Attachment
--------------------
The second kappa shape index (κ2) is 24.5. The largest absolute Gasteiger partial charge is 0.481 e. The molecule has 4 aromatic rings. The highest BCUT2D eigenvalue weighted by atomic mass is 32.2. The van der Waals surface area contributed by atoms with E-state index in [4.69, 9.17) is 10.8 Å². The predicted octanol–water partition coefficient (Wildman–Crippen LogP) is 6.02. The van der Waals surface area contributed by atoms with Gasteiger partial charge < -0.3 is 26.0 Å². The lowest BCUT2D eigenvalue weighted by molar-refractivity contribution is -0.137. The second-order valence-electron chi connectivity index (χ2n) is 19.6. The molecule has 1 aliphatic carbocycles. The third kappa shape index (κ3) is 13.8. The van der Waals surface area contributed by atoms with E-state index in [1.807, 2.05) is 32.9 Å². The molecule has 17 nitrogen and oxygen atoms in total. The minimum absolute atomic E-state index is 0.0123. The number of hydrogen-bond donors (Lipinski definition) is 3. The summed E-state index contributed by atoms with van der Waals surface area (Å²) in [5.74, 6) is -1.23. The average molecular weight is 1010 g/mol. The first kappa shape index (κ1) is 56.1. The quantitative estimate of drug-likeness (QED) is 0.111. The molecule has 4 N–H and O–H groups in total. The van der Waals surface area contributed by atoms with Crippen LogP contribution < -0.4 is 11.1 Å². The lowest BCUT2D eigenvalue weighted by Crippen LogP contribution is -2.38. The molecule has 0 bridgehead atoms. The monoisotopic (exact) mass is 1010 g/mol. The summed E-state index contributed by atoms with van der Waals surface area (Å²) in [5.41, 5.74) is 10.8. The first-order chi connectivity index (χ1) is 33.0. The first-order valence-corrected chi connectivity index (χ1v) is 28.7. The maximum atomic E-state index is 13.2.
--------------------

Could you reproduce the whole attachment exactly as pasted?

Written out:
The second kappa shape index (κ2) is 24.5. The largest absolute Gasteiger partial charge is 0.481 e. The molecule has 4 aromatic rings. The highest BCUT2D eigenvalue weighted by atomic mass is 32.2. The van der Waals surface area contributed by atoms with E-state index in [4.69, 9.17) is 10.8 Å². The predicted octanol–water partition coefficient (Wildman–Crippen LogP) is 6.02. The van der Waals surface area contributed by atoms with Gasteiger partial charge < -0.3 is 26.0 Å². The lowest BCUT2D eigenvalue weighted by molar-refractivity contribution is -0.137. The second-order valence-electron chi connectivity index (χ2n) is 19.6. The molecule has 1 aliphatic carbocycles. The third kappa shape index (κ3) is 13.8. The van der Waals surface area contributed by atoms with E-state index in [1.807, 2.05) is 32.9 Å². The molecule has 17 nitrogen and oxygen atoms in total. The minimum absolute atomic E-state index is 0.0123. The number of hydrogen-bond donors (Lipinski definition) is 3. The summed E-state index contributed by atoms with van der Waals surface area (Å²) in [5.74, 6) is -1.23. The average molecular weight is 1010 g/mol. The first kappa shape index (κ1) is 56.1. The quantitative estimate of drug-likeness (QED) is 0.111. The molecule has 4 N–H and O–H groups in total. The van der Waals surface area contributed by atoms with Crippen LogP contribution < -0.4 is 11.1 Å². The lowest BCUT2D eigenvalue weighted by Crippen LogP contribution is -2.38. The molecule has 0 bridgehead atoms. The monoisotopic (exact) mass is 1010 g/mol. The summed E-state index contributed by atoms with van der Waals surface area (Å²) in [5.41, 5.74) is 10.8. The first-order chi connectivity index (χ1) is 33.0. The first-order valence-corrected chi connectivity index (χ1v) is 28.7. The maximum atomic E-state index is 13.2.